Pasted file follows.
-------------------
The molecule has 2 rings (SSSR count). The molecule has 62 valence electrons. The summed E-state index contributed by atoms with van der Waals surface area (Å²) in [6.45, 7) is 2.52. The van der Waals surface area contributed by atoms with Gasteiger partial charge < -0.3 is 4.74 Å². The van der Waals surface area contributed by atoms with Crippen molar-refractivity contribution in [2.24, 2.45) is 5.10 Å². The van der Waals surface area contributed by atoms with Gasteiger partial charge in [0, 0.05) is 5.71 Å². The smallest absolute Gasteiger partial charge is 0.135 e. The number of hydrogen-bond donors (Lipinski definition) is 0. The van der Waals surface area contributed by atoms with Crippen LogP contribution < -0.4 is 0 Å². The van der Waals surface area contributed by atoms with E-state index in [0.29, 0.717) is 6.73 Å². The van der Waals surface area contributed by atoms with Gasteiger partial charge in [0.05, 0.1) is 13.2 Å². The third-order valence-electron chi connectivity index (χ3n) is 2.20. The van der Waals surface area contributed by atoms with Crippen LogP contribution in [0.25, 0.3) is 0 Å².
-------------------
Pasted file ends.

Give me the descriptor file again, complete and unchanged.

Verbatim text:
The molecule has 2 rings (SSSR count). The molecule has 62 valence electrons. The summed E-state index contributed by atoms with van der Waals surface area (Å²) in [6.45, 7) is 2.52. The van der Waals surface area contributed by atoms with Gasteiger partial charge < -0.3 is 4.74 Å². The van der Waals surface area contributed by atoms with Crippen molar-refractivity contribution in [2.24, 2.45) is 5.10 Å². The van der Waals surface area contributed by atoms with Gasteiger partial charge in [0, 0.05) is 5.71 Å². The smallest absolute Gasteiger partial charge is 0.135 e. The number of hydrogen-bond donors (Lipinski definition) is 0. The van der Waals surface area contributed by atoms with Crippen LogP contribution < -0.4 is 0 Å². The van der Waals surface area contributed by atoms with E-state index in [0.29, 0.717) is 6.73 Å². The van der Waals surface area contributed by atoms with Gasteiger partial charge in [0.05, 0.1) is 13.2 Å². The third-order valence-electron chi connectivity index (χ3n) is 2.20. The van der Waals surface area contributed by atoms with Crippen LogP contribution in [0.25, 0.3) is 0 Å².